OPINION

Geraldo Rivera: Chapo's escape leaves Mexicans feeling hopeless, humiliated

This photo shows the shower area and opening to a tunnel, where authorities claim drug lord Joaquin "El Chapo" Guzman, slipped into the tunnel to escape from his prison cell, at the Altiplano maximum security prison, in Almoloya, west of Mexico City, Wednesday, July 15, 2015. Experts have said the tunnel would have been more than a year in planning and building. The digging would have caused noise. The entrance was in a place beyond the view of security cameras at Mexico's toughest prison. They also said it was clear the escape by Mexico's most powerful drug lord must have involved inside help on a grand scale. (AP Photo/Eduardo Verdugo)

This photo shows the shower area and opening to a tunnel, where authorities claim drug lord Joaquin "El Chapo" Guzman, slipped into the tunnel to escape from his prison cell, at the Altiplano maximum security prison, in Almoloya, west of Mexico City, Wednesday, July 15, 2015. Experts have said the tunnel would have been more than a year in planning and building. The digging would have caused noise. The entrance was in a place beyond the view of security cameras at Mexico's toughest prison. They also said it was clear the escape by Mexico's most powerful drug lord must have involved inside help on a grand scale. (AP Photo/Eduardo Verdugo)

It has been a fascinating and troubling few days in Mexico, spent mostly at Altiplano Prison, scene of history's greatest prison break by billionaire drug lord El Chapo, the notorious ruthless crime kingpin who had escaped before.

The entire power structure of this troubled nation has been rattled, humiliated and destabilized by questions of how El Chapo managed his extraordinary breakout, which required such intense effort over at least a year and obvious engineering expertise.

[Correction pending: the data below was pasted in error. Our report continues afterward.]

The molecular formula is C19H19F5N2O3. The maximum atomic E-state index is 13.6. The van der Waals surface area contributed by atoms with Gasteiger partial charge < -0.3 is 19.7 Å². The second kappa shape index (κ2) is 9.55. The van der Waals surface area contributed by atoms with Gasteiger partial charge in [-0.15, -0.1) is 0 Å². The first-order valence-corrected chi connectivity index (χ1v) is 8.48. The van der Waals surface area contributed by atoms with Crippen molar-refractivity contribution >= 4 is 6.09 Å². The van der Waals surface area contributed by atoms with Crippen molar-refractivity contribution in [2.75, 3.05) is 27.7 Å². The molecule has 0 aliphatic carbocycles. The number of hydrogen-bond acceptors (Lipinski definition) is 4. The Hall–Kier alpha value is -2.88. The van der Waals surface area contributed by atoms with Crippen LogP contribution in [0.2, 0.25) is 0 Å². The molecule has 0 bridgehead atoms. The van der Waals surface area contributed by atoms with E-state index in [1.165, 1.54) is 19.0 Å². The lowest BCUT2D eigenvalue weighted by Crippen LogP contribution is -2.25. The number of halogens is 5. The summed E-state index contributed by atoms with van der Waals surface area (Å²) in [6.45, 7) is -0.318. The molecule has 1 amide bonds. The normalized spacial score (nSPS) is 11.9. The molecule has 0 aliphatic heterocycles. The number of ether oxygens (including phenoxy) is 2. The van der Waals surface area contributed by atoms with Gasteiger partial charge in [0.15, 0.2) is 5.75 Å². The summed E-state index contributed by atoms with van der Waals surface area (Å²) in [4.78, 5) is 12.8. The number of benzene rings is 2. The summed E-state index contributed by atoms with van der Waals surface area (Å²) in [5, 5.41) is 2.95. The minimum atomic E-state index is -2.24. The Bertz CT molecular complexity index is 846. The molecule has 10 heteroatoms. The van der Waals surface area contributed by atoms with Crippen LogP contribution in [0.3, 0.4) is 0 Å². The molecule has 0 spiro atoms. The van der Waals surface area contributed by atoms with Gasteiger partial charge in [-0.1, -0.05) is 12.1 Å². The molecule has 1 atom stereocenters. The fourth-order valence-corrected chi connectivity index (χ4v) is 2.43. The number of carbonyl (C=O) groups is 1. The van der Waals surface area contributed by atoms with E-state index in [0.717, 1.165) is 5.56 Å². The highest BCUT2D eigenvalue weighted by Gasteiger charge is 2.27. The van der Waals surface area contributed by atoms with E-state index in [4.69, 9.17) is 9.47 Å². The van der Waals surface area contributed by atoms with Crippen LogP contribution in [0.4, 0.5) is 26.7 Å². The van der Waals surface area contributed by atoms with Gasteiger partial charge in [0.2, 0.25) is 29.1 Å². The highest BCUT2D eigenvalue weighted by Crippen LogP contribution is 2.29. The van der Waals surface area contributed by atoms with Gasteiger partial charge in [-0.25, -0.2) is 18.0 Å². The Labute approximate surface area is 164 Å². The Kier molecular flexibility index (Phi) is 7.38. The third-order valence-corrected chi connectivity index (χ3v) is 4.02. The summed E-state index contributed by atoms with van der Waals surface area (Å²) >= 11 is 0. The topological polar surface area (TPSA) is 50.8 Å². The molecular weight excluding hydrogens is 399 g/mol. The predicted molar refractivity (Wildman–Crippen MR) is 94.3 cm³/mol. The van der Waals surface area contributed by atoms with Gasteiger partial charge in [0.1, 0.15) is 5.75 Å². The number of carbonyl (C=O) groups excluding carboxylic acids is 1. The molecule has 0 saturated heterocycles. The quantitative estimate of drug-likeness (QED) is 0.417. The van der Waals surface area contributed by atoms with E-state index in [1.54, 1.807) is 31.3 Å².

Mexico City, the capital, is tense and angry. With the Mexican president out of the country on a state visit to France, there is a feeling that the government is helplessly inept and hopelessly corrupt.

- Geraldo Rivera

After initial statements indicating Mexico would allow broad U.S. help in recapturing El Chapo, assets like drones and extra marshals, now there seems to be a reluctance. Why?

The billionaire drug lord is facing potential death penalty charges in six U.S. federal courts on charges ranging from murder to drug trafficking to money laundering.

I wonder if we want him more than Mexico.

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Maybe Mexican authorities don't want him to be recaptured. After seeing the vast scale of the escape tunnel used by El Chapo, there is no way that enormous project was a secret to all.

Two thousand tons of dirt removed, lights, a rail and air conditioning installed. A big house built on a remote hill to shield the year-long project and provide a place to remove those mountains of dirt. It would have taken four men working ten hours a day one year to complete the dig.

And no neighbors ever stopped by to inquire?

That's about as believable as bin Laden living a mile from Pakistan's West Point all those years undetected with nobody knowing anything.

Mexico City, the capital, is tense and angry. With the Mexican president out of the country on a state visit to France, there is a feeling that the government is helplessly inept and hopelessly corrupt.

From here in the capital, every newspaper is blaming that malignant corruption for the great escape. No way, the feeling goes, that prison officials at the highest level were not involved.

Think about it. This notorious drug kingpin, who had escaped before, managed to gain his freedom by walking or riding through a mile-long tunnel that was not only lighted and air conditioned, but managed to land directly under the one tiny spot in El Chapo's cell that the surveillance camera could not see.

It was an audacious, remarkable engineering achievement. And it must have required a huge bucket of bribes to buy a substantial supporting cast. How could no authority notice the enormous amounts of dirt dug out of a three-storey deep, mile-long tunnel?

Now dysfunctional Mexico, which was already in crisis because of bloodshed, drug gangs and endemic corruption, has to face the fact that officials at the highest levels probably conspired with Public Enemy Number One to humiliate their own country. They are also guilty of helping foster the view from the United States that this is a dangerous deadly place that should be walled off. Qué lástima.

Geraldo Rivera currently serves as a roaming correspondent-at-large for Fox News Channel. He joined the network in 2001 as a war correspondent.

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